14663. And you think that the giving of the land to the people of the parish would remedy the condition of the whole parish as well as the people of Tolsta?—It would, and it would do good to the whole country.

14664. And that no other remedy would be required?
—I do not know anything else that would so improve the condition of the people as to give them plenty of land.

14665. Mr Cameron.
—If they could pay the rent of the new land which you wish them to get by lobster and other fishing after two years, why cannot they now buy meal from money obtained in the same way ?
—It is a hardship to them, because they have no profit out of the ground at present. However little a bit of land a man may have, he must attend to it and work it just the same as it were a larger and better croft.

14666. Do you find the fishing here profitable?
—Some years it is profitable, other years it is not.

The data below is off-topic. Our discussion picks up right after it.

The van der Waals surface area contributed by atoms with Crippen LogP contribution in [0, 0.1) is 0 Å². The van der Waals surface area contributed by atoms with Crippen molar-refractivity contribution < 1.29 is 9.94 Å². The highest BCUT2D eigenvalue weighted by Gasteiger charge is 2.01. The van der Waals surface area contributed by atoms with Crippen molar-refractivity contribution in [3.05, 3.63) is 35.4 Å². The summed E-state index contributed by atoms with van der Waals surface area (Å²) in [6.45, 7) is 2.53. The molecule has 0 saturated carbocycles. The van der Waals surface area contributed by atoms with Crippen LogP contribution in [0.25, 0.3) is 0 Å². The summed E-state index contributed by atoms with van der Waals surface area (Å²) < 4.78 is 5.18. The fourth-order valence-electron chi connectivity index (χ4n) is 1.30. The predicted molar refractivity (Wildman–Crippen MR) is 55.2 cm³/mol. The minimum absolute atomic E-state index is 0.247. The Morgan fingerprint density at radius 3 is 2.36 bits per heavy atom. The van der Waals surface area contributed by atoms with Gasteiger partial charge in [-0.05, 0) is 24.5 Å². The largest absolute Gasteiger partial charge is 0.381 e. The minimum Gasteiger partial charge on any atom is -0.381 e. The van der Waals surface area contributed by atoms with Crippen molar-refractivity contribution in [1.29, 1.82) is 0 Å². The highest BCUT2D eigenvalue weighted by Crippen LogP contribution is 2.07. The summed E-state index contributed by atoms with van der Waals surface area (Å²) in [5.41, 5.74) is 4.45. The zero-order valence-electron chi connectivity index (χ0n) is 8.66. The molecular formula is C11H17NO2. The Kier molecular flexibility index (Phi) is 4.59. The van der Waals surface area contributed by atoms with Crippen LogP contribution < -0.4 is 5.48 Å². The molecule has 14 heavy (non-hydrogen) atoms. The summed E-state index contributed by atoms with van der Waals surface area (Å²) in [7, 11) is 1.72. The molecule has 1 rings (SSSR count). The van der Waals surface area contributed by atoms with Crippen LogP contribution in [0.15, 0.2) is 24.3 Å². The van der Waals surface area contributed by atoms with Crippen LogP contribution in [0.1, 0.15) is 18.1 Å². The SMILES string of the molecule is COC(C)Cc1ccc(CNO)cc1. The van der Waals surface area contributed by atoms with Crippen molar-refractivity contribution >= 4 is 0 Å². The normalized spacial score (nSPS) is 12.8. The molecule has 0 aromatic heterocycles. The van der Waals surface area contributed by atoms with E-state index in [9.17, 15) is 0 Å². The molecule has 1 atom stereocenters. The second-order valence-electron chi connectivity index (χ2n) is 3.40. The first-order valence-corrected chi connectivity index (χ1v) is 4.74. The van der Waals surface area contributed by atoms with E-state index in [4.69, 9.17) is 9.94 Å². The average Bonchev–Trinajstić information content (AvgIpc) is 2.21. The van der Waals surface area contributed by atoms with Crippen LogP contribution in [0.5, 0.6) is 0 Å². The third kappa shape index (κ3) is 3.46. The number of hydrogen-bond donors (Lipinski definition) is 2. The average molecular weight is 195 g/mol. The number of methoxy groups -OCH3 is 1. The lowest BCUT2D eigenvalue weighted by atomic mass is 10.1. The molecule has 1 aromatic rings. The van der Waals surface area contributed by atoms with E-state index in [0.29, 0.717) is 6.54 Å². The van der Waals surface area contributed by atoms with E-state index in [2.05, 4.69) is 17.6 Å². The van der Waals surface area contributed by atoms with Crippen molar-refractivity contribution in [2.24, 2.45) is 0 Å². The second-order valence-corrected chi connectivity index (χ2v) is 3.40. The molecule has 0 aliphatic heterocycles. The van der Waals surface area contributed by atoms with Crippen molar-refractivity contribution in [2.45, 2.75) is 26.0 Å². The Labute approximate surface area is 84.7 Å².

14667. Do you yourself prosecute fishing here?
—I sometimes fish myself.

14668. Do you fish in company with others?
—I do not fish now; my son fishes.

14669. Do the people in your township fish?
—Yes; some of them have gone away already to Shetland.

14670. How many boats ?
—There are only two boats this year belonging to the place, but some of them fish in boats belonging to Loch Carloway.

14671. Do the boats belong to themselves, or to the fish-curers?
—Some of them are their own, and some of them belong to the fishcurers.

14672. Do the two boats you mentioned belong to the people themselves?
—Only two boats belong exclusively to the Tolsta people.

14673. Then they have nothing to do with the fish-curers?
—Yes, they have to do with the fish-curers. Most of them are employed in boats belonging to the fish-curers.

14674. Then do I understand that in Tolsta there are two sets of people, some of whom have boats of their own, and the rest fish in boats belonging to the fish-curers ?
—There are sixteen men who in company have these two boats of their own.